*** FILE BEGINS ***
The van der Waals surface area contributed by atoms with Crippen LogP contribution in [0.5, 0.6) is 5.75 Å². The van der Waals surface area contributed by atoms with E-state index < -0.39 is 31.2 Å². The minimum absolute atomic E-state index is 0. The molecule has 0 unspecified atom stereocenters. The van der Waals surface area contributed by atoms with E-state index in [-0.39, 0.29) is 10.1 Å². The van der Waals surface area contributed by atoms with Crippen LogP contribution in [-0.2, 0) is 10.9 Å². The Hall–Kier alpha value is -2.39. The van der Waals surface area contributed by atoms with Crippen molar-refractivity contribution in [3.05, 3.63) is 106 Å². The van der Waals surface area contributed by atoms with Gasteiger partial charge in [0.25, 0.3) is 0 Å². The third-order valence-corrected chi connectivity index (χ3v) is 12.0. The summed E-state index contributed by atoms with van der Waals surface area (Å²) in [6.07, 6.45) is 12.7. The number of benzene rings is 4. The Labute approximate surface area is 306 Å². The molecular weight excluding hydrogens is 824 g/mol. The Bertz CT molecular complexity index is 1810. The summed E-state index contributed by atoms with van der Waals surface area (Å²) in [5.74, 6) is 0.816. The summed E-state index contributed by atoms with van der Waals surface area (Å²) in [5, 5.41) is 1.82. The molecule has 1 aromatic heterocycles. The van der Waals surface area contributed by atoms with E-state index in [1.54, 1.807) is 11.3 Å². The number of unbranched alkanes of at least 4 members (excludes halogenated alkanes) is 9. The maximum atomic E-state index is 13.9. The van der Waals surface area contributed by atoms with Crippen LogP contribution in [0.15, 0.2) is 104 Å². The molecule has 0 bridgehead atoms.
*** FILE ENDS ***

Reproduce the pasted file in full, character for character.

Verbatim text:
The van der Waals surface area contributed by atoms with Crippen LogP contribution in [0.5, 0.6) is 5.75 Å². The van der Waals surface area contributed by atoms with E-state index < -0.39 is 31.2 Å². The minimum absolute atomic E-state index is 0. The molecule has 0 unspecified atom stereocenters. The van der Waals surface area contributed by atoms with E-state index in [-0.39, 0.29) is 10.1 Å². The van der Waals surface area contributed by atoms with Crippen LogP contribution in [-0.2, 0) is 10.9 Å². The Hall–Kier alpha value is -2.39. The van der Waals surface area contributed by atoms with Crippen molar-refractivity contribution in [3.05, 3.63) is 106 Å². The van der Waals surface area contributed by atoms with Gasteiger partial charge in [0.25, 0.3) is 0 Å². The third-order valence-corrected chi connectivity index (χ3v) is 12.0. The summed E-state index contributed by atoms with van der Waals surface area (Å²) in [6.07, 6.45) is 12.7. The number of benzene rings is 4. The Labute approximate surface area is 306 Å². The molecular weight excluding hydrogens is 824 g/mol. The Bertz CT molecular complexity index is 1810. The summed E-state index contributed by atoms with van der Waals surface area (Å²) in [5.74, 6) is 0.816. The summed E-state index contributed by atoms with van der Waals surface area (Å²) in [5, 5.41) is 1.82. The molecule has 1 aromatic heterocycles. The van der Waals surface area contributed by atoms with E-state index in [1.54, 1.807) is 11.3 Å². The number of unbranched alkanes of at least 4 members (excludes halogenated alkanes) is 9. The maximum atomic E-state index is 13.9. The van der Waals surface area contributed by atoms with Crippen LogP contribution in [0.15, 0.2) is 104 Å². The molecule has 0 bridgehead atoms.